Williams’ own analysis of his design choices was even more client-focused: “When asked what was my theory of design – that I did so many contemporary buildings yet I shunned the exotic approach – my answer was, conservative designs stay in style longer and are a better investment.” [6]


Paley Home. Image Courtesy of the AIA

Paley Home. Image Courtesy of the AIA

Williams’ need to appease potential clients who might be skeptical on account of his race seems frequently at odds with his desire to be acknowledged for his great talent, independent of his color. The two impulses met most dramatically in a 1937 essay that Williams wrote for American Magazine titled “I Am a Negro.” Here, Williams demands that white people “deal with me, and with other men and women of my race, as individual problems, not as a race problem.” Yet he can’t seem to hold firm on his position, adding that “white Americans have a reasonable basis for their prejudice against the Negro race” and that even if people heed his earlier demand, white people and black people should remain separated in society, and “rightly so.” [7]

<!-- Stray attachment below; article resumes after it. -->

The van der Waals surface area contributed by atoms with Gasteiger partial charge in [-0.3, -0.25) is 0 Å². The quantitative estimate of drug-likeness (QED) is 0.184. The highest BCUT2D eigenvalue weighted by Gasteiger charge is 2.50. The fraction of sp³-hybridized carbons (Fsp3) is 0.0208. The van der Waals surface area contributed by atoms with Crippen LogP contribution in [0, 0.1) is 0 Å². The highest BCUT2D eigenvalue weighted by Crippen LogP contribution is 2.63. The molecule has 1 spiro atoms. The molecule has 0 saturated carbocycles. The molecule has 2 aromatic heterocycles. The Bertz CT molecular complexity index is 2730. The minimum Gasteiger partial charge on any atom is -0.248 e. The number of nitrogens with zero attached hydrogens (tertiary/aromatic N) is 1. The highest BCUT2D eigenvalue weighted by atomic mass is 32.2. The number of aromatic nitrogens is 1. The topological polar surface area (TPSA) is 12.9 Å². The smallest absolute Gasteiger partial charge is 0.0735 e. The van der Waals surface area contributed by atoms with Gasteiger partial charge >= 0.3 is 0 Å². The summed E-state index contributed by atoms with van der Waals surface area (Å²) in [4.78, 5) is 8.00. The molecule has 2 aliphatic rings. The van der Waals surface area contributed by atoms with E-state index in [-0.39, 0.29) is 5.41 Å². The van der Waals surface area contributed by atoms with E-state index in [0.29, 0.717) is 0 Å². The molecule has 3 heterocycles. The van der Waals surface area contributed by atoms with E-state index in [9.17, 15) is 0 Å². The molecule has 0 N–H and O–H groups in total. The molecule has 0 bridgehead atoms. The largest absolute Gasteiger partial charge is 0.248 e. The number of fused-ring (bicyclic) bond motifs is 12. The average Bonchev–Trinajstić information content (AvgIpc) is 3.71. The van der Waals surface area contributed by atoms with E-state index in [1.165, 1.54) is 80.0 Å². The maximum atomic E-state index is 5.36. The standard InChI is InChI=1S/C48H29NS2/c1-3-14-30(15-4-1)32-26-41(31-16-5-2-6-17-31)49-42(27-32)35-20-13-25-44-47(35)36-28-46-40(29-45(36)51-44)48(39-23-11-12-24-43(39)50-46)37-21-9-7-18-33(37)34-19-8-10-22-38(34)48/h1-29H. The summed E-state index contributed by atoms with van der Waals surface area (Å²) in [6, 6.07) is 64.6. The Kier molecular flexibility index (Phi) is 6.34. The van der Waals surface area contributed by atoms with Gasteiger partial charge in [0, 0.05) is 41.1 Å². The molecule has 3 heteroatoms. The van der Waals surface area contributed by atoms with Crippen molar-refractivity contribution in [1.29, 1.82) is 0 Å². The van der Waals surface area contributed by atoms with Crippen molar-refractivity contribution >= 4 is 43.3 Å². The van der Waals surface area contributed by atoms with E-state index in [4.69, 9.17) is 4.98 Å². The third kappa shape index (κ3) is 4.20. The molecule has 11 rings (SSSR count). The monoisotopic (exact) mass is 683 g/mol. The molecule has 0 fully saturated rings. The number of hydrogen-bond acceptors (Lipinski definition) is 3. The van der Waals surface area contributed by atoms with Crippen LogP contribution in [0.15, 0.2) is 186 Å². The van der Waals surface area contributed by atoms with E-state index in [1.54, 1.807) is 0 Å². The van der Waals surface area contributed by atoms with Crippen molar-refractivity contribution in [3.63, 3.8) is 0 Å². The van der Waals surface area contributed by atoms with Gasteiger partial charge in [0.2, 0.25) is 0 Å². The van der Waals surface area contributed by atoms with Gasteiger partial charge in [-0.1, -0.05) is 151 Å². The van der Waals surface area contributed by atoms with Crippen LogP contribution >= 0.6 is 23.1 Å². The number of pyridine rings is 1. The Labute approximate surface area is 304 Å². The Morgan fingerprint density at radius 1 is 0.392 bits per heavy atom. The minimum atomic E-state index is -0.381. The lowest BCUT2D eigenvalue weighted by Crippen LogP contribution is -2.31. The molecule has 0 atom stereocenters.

Fortunately, after another 20 years of demonstrating his talent, it seems Williams earned enough respect that he was able to partake in the energetic mood of the Los Angeles architectural scene in the 1950s and 60s, which so impressed the Los Angeles Times at the turn of the millennium.


Paley Home. Image Courtesy of the AIA

Paley Home. Image Courtesy of the AIA

Those following the AIA’s Gold Medal awards might draw parallels between the circumstances surrounding this year’s award and those around the 2014 Gold Medal, awarded to Julia Morgan. That year, Morgan was the first woman ever to receive the Gold Medal, just as Williams is the first black architect to receive the award. While Williams was the first black architect to be an AIA member, Morgan was the first female to graduate from the École des Beaux-Arts in Paris, and the first licensed female architect in California. And, while Williams has been dead since 1980, Morgan died almost 60 years before her posthumous award.

But while the award given to Julia Morgan was criticized at the time for “highlighting Ms. Morgan’s achievements without reference to gender, culture, or its own history,” with one person adding that “it does speak very poorly for our profession that awarding a non-living female architect 56 years after her death is considered progress,”[8] this year the AIA has handled the situation very differently. Their press release openly acknowledges Williams as the first African-American to receive the medal, and briefly discusses the challenges he faced due to his race.